Mr. Wang’s Kitchen

Documentary, New Zealand, 2007. 3’20 min.
Samuel Baker, Luoni Ma, Adam Rameka, He Wang.


The movie is about the discovery by a tourist of an amateur DVD instructional series on how to cook authentic Chinese meals. On one of the chapters there is a little segment about a dish, which contains dog as the main ingredients. True to rumours, the show includes the live killing of the dog, which in these Asian countries is done to maintain the freshness of the meat. Apparently, the more painful the death is for the dog, the tastier the meat. Many videos have surfaced on the Internet of the black market of dog trading and brutal killings in Asian countries, but never has the brutality shown to dogs been used in a made-for-DVD cooking show. The person who discovered this DVD series has set up a petition to influence such barbaric acts as dog eating in an effort to stop this practice.


The team included several members from outside our 322 design group. The members of the original group from design are Samuel Baker, in charge of camera operation, Luoni Ma, actress, script writer, and editor of film and sound, Adam Rameka, camera operator, script writer, and editor of film and sound, and He Wang, actor and film and sound editor. The chef, played by Yao Yao, and film student “Bao Li” also deserve a mention for helping us with aspects of the film, as does design student Simon Hellyer, for providing us with the location to film.

Behind the scenes

Our original idea was to have the film seem as if it was from a cooking show on television in China. The problem with this was the editing and the camera shots, and finding a suitable location to film. It was impossible to find a kitchen set as is found on television shows. Therefore we changed the idea to be a made-for-DVD type of production.

Another aspect that affected the media on which we felt the film would come from was the Dog. The original script included the on-screen killing of the dog, in such a way that it was a mundane and everyday occurrence for such things to be shown on television in China. Unfortunately, once we had found a place to film, we were not able to have the dog in the kitchen, obviously for health reasons. After trying to find places that may let us have a dog in the environment we wanted, we realized that this was going to be impossible. We therefore decided to film without the dog, and planned on editing the dog in later.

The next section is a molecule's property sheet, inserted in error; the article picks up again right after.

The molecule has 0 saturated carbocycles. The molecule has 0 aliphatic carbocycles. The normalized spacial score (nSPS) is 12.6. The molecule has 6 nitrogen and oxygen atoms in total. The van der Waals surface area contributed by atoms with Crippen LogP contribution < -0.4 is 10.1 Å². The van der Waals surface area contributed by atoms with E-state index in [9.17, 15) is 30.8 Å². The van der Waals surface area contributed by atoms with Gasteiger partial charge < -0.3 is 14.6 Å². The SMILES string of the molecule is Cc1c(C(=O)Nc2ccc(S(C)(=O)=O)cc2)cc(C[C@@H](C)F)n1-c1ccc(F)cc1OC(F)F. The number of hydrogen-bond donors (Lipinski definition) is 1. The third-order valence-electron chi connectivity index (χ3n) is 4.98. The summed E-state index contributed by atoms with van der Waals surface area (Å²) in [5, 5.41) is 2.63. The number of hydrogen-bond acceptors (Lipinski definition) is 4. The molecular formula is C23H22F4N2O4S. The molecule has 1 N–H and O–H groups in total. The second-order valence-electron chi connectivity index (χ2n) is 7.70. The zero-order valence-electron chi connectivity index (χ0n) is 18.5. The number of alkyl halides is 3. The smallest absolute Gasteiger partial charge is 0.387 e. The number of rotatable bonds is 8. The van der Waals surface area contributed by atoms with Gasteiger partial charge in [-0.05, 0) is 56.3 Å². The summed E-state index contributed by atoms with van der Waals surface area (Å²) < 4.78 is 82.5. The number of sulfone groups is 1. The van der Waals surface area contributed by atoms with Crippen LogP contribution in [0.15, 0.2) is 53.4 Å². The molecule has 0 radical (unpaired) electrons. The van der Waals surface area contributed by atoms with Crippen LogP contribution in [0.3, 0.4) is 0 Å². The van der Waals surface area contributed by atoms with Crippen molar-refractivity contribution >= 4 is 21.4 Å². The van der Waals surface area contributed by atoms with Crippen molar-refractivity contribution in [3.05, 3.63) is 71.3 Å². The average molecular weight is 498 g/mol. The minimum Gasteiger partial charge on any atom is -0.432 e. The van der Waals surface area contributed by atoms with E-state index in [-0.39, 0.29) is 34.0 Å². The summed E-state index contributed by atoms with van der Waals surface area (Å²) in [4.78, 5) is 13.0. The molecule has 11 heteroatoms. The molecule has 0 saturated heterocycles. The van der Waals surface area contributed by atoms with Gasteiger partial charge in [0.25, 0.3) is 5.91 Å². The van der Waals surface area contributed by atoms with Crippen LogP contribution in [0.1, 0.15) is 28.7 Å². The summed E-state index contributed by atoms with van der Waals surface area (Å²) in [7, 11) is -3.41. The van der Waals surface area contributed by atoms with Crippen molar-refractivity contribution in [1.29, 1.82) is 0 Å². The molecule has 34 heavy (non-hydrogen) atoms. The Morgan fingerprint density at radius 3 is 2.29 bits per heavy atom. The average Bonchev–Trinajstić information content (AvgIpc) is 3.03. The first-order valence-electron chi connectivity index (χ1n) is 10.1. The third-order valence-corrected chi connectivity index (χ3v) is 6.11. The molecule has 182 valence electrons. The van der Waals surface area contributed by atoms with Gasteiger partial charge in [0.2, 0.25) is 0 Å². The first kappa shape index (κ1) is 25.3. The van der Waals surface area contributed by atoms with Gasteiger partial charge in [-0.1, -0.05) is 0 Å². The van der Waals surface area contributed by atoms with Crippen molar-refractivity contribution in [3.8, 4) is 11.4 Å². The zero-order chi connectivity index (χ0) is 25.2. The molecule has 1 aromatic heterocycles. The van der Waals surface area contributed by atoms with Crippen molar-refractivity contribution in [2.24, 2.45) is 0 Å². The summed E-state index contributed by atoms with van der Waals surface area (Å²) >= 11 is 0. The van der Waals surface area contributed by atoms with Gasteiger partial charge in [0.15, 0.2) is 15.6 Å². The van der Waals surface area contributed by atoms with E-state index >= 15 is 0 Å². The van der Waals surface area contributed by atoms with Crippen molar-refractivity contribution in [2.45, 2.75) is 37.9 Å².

This was where the next problem arose. We found it just as hard to get a dog as we did to find a place to film. We had secured multiple dogs, but found that they were not always available. After filming the main video, we had the idea of going to a pet shop and filming a bunch of dogs in such a way that it looked as if our actors were in a market in China, picking the dog to be cooked. We could therefore play this scene in the introduction of the cooking show to show. The problem with this is that animals are very hard to work with. On arriving at the pet shop, the dogs would only sleep in their kennel. After trying to coax them on to look frightened, as if they were about to be eaten, they would not move. We then realized we were running out of time, and decided to forget about using real animals. We did incorporate a toy dog which is chopped instead, with sound effects. Of course, we would have loved to use a real dog.


When we started to produce ideas for the film, we decided that the television-show format would require multiple cameras for our filming, so we could switch between angles in a similar fashion to television shows. As such, we ended up with four different cameras, all recording the same thing from various angles. This meant we had a lot of footage to sort through, deciding which camera had the best angle on filming. We also recorded the sound through a microphone on a boom, as we felt the echo from the kitchen wouldn’t provide us with adequate sound. Unfortunately, when transferring the data from the cameras to the computers, the quality of the footage decreased, and more importantly we lost the sound entirely. Therefore, we decided we would voice-over the actors speech and sound effects. For sound effects, the dog was a simple recording we had made, and the frying of the meat was a plastic bag being rubbed together. The lighting in the kitchen was adequate for our filming although we did have spotlights with us as a backup. The subtitles, and introduction graphics and animation were all done in Adobe After-Effects, as none of the team were too skilled in any applications on the Macs. The main editing between the four cameras was done on the Macs though.



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